Drive is sent through an AP Racing sintered clutch and six-speed Sadev sequential gearbox to all four wheels. The figures imply impressive performance, but this too is limited. The reason is weight: At 1952.5kg at the kerb, the Mini weighs 80kg more than a BMW M5.
The engine is already running when I clamber through the roll cage and sink into the deep bucket seat. From the outside, the mechanical thrashing sounds like a cross between a diesel generator and, oddly, an idling Mezger flat-six.
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Stand near the side-exit exhaust, and the atmosphere in your immediate vicinity is another ten degrees hotter. Inside, the engine hums through the structure, though by the time I don my open-face helmet, it’s far from intrusive. This, like the air conditioning, is beneficial for the drivers – a relatively quiet car is less tiring to drive over thousands of kilometers.
It’s not a difficult vehicle to get moving, despite the racing clutch. If anything, it’s lighter than several road cars I’ve driven. The steering is light too, even though just a single turn of lock is available. And the throttle pedal is responsive – the travel is exceedingly short, but every millimeter elicits a response from the gravelly diesel. I begin to relax.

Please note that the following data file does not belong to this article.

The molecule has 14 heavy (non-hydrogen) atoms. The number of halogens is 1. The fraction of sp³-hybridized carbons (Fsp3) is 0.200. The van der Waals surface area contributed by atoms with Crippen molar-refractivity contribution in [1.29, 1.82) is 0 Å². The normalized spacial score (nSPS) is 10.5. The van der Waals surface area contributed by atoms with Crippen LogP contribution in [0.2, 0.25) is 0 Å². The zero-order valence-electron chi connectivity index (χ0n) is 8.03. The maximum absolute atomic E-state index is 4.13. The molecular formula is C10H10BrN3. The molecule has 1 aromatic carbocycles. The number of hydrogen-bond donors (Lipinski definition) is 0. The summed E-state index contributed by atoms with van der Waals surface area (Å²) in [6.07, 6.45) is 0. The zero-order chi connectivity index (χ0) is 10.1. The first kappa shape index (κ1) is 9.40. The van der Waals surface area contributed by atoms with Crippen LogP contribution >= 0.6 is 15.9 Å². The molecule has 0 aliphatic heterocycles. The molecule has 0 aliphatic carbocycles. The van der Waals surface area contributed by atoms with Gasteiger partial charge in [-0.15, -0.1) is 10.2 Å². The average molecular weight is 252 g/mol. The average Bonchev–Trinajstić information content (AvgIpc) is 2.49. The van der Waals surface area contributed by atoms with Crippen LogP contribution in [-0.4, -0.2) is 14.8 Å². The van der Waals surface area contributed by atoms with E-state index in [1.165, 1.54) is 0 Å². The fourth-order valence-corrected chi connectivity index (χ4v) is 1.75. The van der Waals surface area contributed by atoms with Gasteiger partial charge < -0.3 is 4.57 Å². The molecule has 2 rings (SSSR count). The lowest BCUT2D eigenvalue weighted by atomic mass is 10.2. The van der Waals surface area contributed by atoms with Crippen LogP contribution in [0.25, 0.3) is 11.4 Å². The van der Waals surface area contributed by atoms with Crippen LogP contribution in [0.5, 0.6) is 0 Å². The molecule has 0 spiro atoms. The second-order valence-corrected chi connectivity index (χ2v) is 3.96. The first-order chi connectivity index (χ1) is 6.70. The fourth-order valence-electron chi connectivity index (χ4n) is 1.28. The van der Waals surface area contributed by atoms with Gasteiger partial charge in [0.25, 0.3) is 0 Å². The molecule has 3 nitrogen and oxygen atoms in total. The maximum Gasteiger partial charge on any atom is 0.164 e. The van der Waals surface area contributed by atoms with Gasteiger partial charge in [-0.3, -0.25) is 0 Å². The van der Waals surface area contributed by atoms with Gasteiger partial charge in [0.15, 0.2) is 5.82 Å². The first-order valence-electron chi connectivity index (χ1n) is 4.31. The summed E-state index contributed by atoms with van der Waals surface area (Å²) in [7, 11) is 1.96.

Flat out, the Mini is brisk but no more so than a modern hot hatchback. With outright speed removed from the equation, attention turns to conserving momentum. You can plough through soft sand with spinning wheels and flaring revs, and the car seems unfazed by the dunes and sandy ruts. Use all of the throttle’s travel – and ensure you’re in the correct gear, given the narrow power band and monumental turbo lag lurking just a few hundred revs below peak torque – you’ll continue forward unabated. Selecting a higher gear requires a hefty tug on the elbow-height lever between the seats. Lower, and you punch it forward. Changes are smoothest when the throttle is pinned against the stop.